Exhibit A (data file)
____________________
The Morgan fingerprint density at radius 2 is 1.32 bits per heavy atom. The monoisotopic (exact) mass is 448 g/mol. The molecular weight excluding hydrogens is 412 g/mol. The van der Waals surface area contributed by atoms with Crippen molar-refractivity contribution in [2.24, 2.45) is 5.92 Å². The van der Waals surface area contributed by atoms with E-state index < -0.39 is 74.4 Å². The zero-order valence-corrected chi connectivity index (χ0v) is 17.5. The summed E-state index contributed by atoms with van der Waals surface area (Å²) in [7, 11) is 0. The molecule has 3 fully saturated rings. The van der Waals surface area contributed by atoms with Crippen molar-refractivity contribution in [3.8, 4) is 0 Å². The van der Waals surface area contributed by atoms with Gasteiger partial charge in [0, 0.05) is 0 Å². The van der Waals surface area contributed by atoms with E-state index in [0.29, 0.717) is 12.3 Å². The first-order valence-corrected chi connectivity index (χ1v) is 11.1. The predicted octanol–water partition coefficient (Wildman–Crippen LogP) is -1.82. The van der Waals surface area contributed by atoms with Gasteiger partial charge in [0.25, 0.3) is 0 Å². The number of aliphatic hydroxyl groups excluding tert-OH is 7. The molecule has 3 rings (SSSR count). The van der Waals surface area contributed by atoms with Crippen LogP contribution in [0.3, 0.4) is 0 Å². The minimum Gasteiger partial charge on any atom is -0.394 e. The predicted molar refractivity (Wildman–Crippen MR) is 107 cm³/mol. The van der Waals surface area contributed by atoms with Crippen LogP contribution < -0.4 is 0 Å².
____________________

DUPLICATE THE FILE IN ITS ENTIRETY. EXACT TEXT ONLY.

The Morgan fingerprint density at radius 2 is 1.32 bits per heavy atom. The monoisotopic (exact) mass is 448 g/mol. The molecular weight excluding hydrogens is 412 g/mol. The van der Waals surface area contributed by atoms with Crippen molar-refractivity contribution in [2.24, 2.45) is 5.92 Å². The van der Waals surface area contributed by atoms with E-state index < -0.39 is 74.4 Å². The zero-order valence-corrected chi connectivity index (χ0v) is 17.5. The summed E-state index contributed by atoms with van der Waals surface area (Å²) in [7, 11) is 0. The molecule has 3 fully saturated rings. The van der Waals surface area contributed by atoms with Crippen molar-refractivity contribution in [3.8, 4) is 0 Å². The van der Waals surface area contributed by atoms with Gasteiger partial charge in [0, 0.05) is 0 Å². The van der Waals surface area contributed by atoms with E-state index in [0.29, 0.717) is 12.3 Å². The first-order valence-corrected chi connectivity index (χ1v) is 11.1. The predicted octanol–water partition coefficient (Wildman–Crippen LogP) is -1.82. The van der Waals surface area contributed by atoms with Gasteiger partial charge in [0.25, 0.3) is 0 Å². The number of aliphatic hydroxyl groups excluding tert-OH is 7. The molecule has 3 rings (SSSR count). The van der Waals surface area contributed by atoms with Crippen LogP contribution in [0.3, 0.4) is 0 Å². The minimum Gasteiger partial charge on any atom is -0.394 e. The predicted molar refractivity (Wildman–Crippen MR) is 107 cm³/mol. The van der Waals surface area contributed by atoms with Crippen LogP contribution < -0.4 is 0 Å².